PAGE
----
“He is electric,” notes Klitzke. “He adds a whole new dynamic to our offense that makes us very difficult as an offense.”
Marquardt agrees. “He is a lot of fun to watch, and really makes some outstanding plays.”
No one is going to mistake Klitzke, the King of Clubs, for being the quickest guy on the team, but that is perfectly ok with him. Coach Johnson described the junior as “tough,” and this is the part of the game that the fullback loves – the physicality. “I love battling for extra yards, I even love blocking. I love getting to hit people.” Hit is what he does. He doesn’t race through open holes in the line; he creates them. He is a load for anyone to try to bring down, and because of his toughness he may be the most difficult of the three to bring down. He leads the team in rushing with 416 yards and has four rushing TDs.
His teammates recognize the toughness in him. “Marsh is the hardest working guy on the team,” Marquardt explains. Tusler points out that Klitzke’s “work ethic exceeds everyone else’s,” and pointed out that the fullback “works his butt off, setting a great example for the other guys.”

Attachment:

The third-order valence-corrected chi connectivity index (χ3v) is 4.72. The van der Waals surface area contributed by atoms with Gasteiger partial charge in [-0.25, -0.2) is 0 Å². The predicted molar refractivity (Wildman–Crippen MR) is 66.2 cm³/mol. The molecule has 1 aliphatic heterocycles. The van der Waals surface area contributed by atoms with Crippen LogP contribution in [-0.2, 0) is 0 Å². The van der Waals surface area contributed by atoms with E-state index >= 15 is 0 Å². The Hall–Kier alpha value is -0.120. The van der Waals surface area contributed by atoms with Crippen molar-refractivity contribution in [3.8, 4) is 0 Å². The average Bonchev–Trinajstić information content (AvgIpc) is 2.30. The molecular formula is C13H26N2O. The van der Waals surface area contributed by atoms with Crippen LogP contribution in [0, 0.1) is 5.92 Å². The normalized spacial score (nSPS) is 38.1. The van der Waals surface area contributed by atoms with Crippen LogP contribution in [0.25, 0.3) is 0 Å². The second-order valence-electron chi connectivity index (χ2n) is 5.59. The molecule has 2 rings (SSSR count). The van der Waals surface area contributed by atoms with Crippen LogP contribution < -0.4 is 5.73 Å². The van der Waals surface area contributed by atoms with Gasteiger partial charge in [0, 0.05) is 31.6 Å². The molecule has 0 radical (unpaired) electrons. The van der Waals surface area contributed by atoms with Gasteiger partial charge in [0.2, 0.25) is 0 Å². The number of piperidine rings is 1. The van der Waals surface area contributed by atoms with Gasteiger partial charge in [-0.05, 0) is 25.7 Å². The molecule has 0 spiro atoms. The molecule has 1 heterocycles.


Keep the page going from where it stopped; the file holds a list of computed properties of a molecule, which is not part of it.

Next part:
Combined the three have rushed for 1052 yards, have 452 yards receiving and 17 total touchdowns. That is an average of 250-plus yards and three touchdowns a game, clearly a major reason why the team is dominating games the way that they are, and are able to keep possession of the ball.
While these are very impressive numbers to say that least, it is the character of these men that really makes them stand out. These are three guys that embrace the mantra of their Coach, that love is the essential foundation this team is built upon, and who also see their role together as more of a brotherhood than teammates. It wasn’t always that way however.
When Klitzke arrived three seasons ago, injuries led to a situation where he and Marquardt were competing for carries, causing a strain in their relationship. Marquardt remembers that “there was a great deal of tension between us at first,” and Klitzke blames it directly on the competing role that the two were thrust into. “We were competing against each other for touches, and both of us had a feeling that we should be the one carrying the ball.” The tension was understandable, but this is Bethel, and divisions like this are not tolerated because they do not embrace the foundation of love and brotherhood.